As the U.S. weakens protections for wilderness, Peru moves to protect ‘one of the last great intact forests’

The New York Times reports:

The remote rain forests in Peru’s northeast corner are vast — so vast that the clouds that form above them can influence rainfall in the western United States. The region contains species, especially unusual fish, that are unlike any found elsewhere on Earth. Scientists studying the area’s fauna and flora may gain insights into evolutionary processes and into the ecological health and geological history of the Amazon.

Now the area has become home to one of the Western Hemisphere’s newest national parks. Yaguas National Park will protect millions of acres of roadless wilderness — and the indigenous people who rely on it — from development and deforestation.

“This is a place where the forest stretches to the horizon,” said Corine Vriesendorp, a conservation ecologist at The Field Museum in Chicago, one of many organizations that worked to win the national park designation, Peru’s highest level of protection. “This is one of the last great intact forests on the globe.”

The designation stands in contrast to moves in the United States that may weaken protections for wilderness. President Trump has made a priority of scaling back national monuments like Bears Ears in Utah, and many advisers to the National Park System recently quit, citing concerns about the administration’s commitment to environmental protections. [Continue reading…]

As climate change intensifies droughts, Cape Town’s water crisis may signify a new normal

Laura Poppick writes:

Last June, Piotr Wolski began transforming his Cape Town swimming pool into a water storage tank for his home. By September, he had directed all gutters from his roof to flow into the pool and had installed a pump to transport water into the house where he lives with his family of four.

Wolski works as a hydrologist studying regional rainfall patterns at the University of Cape Town, but his retrofit was no research experiment. Rather, he was responding to the worst drought the region has experienced in 100 years. Since 2015, average rainfall has dipped to less than 15 inches per year a historic average of roughly 30 inches pear year. Wolski now runs his toilets, washing machine and shower off the pool, and runs the rest of the house—including washbasins, kitchen sink and a dishwasher—off municipal water. “But if the need arises, I can put everything on the pool water,” he says.

That need may very well arise. As news outlets have reported, South Africa’s second largest city imminently faces so-called Day Zero, when reservoirs will run so low that the city will turn off municipal taps to its 3.74 million residents. That ominous day, currently slated for May 11, could creep up sooner if residents don’t abide by the current water restrictions of 50 liters per day, the city warns. And while this marks one of the most severe water crises any modern city has experienced to date, this scenario could become more commonplace as climate change intensifies droughts in some parts of the world. [Continue reading…]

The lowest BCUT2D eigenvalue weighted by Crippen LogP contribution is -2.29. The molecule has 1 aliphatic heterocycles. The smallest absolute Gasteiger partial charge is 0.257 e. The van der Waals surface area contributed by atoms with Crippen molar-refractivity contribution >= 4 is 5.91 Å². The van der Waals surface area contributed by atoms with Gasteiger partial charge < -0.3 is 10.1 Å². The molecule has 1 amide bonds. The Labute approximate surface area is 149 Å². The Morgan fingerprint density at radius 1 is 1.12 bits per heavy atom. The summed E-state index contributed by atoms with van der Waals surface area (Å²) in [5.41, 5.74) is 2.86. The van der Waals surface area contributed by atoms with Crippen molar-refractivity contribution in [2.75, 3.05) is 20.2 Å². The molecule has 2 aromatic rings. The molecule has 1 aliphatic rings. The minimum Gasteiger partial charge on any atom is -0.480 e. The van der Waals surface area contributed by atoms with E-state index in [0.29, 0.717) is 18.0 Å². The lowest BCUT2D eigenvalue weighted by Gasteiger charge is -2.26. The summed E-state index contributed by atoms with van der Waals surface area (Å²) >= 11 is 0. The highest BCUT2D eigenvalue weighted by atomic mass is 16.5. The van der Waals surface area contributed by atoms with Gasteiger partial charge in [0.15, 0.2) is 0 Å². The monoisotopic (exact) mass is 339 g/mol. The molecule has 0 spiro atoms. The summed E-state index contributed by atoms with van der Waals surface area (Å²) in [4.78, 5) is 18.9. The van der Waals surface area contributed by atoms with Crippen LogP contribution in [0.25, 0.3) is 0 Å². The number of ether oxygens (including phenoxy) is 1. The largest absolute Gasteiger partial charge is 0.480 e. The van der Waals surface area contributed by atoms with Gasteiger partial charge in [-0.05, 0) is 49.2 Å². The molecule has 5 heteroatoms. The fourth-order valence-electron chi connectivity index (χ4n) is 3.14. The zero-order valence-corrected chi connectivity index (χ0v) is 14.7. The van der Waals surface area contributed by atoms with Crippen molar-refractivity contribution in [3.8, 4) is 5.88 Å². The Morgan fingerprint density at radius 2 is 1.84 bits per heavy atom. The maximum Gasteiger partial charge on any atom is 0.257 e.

We’re killing our lakes and oceans

Eelco Rohling and Joseph Ortiz write:

On January 5, 2018, a paper published in the journal Science delivered a sobering message: The oxygenation of open oceans and coastal seas has been steadily declining during the past half century. The volume of ocean with no oxygen at all has quadrupled, and the volume where oxygen levels are falling dangerously low has increased even more.

We’re seeing the same thing happen in major lakes.

The main culprits are warming and — especially in coastal seas and lakes — eutrophication caused by enhanced nutrient loads in runoff. The findings reaffirm that we urgently need to address global warming, and that we are in need of an updated Clean Water Act. We only need to look to the Mediterranean Sea and, more recently, the North American Great Lakes region for dramatic illustrations of what lies in store if we don’t act now.

Around 8,000 years ago, the entire eastern half of the Mediterranean Sea became severely oxygen-starved between 300 and 1,500 meters, and lost all oxygen, or became ‘anoxic,’ below that. It wasn’t warming that caused the oxygen decline then, as is happening in today’s oceans, but the amplification of the African monsoon, which drove intense flooding of the Nile River, full of nutrients from decomposing organic matter. The freshwater itself inhibited deep-water formation, while its nutrient-load led to wild-growth of algae, cyanobacteria, and animals grazing on them. Upon their death, decomposition sapped oxygen from the water, rapidly turning it oxygen-starved, anoxic, and in extreme cases rendered it ‘euxinic’ (containing hydrogen sulfide, infamous for its rotten-eggs smell).

The conditions wiped out virtually the entire ecosystem from a few hundred meters below the surface of the water to the seafloor. A devastating 4,000-year period of anoxic ‘dead zone’ conditions ensued, which all started within a century of the flooding. [Continue reading…]